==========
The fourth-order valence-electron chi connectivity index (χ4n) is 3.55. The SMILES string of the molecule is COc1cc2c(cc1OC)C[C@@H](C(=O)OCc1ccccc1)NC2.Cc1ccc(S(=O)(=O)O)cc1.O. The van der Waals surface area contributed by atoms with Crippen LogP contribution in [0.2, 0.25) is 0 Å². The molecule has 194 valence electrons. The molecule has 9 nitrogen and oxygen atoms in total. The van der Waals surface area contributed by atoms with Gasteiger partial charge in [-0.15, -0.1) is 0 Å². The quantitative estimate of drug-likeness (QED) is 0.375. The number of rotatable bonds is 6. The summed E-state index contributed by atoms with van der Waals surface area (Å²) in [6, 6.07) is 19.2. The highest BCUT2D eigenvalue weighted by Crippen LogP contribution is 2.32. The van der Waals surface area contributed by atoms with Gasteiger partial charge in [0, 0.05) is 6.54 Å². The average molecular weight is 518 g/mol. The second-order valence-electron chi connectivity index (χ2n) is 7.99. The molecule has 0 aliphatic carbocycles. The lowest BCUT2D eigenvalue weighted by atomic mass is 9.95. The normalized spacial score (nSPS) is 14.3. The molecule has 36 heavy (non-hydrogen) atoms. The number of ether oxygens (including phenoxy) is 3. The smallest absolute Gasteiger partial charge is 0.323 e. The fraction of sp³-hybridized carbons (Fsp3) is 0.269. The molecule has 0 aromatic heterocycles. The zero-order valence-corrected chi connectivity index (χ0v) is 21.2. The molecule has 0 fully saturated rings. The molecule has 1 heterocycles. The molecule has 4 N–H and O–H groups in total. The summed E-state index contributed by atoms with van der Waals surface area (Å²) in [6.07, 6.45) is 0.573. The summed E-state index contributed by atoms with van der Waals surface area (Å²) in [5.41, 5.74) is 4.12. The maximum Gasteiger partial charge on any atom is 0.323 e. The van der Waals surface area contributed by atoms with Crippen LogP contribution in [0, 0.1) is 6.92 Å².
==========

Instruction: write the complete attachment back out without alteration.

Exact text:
The fourth-order valence-electron chi connectivity index (χ4n) is 3.55. The SMILES string of the molecule is COc1cc2c(cc1OC)C[C@@H](C(=O)OCc1ccccc1)NC2.Cc1ccc(S(=O)(=O)O)cc1.O. The van der Waals surface area contributed by atoms with Crippen LogP contribution in [0.2, 0.25) is 0 Å². The molecule has 194 valence electrons. The molecule has 9 nitrogen and oxygen atoms in total. The van der Waals surface area contributed by atoms with Gasteiger partial charge in [-0.15, -0.1) is 0 Å². The quantitative estimate of drug-likeness (QED) is 0.375. The number of rotatable bonds is 6. The summed E-state index contributed by atoms with van der Waals surface area (Å²) in [6, 6.07) is 19.2. The highest BCUT2D eigenvalue weighted by Crippen LogP contribution is 2.32. The van der Waals surface area contributed by atoms with Gasteiger partial charge in [0, 0.05) is 6.54 Å². The average molecular weight is 518 g/mol. The second-order valence-electron chi connectivity index (χ2n) is 7.99. The molecule has 0 aliphatic carbocycles. The lowest BCUT2D eigenvalue weighted by atomic mass is 9.95. The normalized spacial score (nSPS) is 14.3. The molecule has 36 heavy (non-hydrogen) atoms. The number of ether oxygens (including phenoxy) is 3. The smallest absolute Gasteiger partial charge is 0.323 e. The fraction of sp³-hybridized carbons (Fsp3) is 0.269. The molecule has 0 aromatic heterocycles. The zero-order valence-corrected chi connectivity index (χ0v) is 21.2. The molecule has 0 fully saturated rings. The molecule has 1 heterocycles. The molecule has 4 N–H and O–H groups in total. The summed E-state index contributed by atoms with van der Waals surface area (Å²) in [6.07, 6.45) is 0.573. The summed E-state index contributed by atoms with van der Waals surface area (Å²) in [5.41, 5.74) is 4.12. The maximum Gasteiger partial charge on any atom is 0.323 e. The van der Waals surface area contributed by atoms with Crippen LogP contribution in [0, 0.1) is 6.92 Å².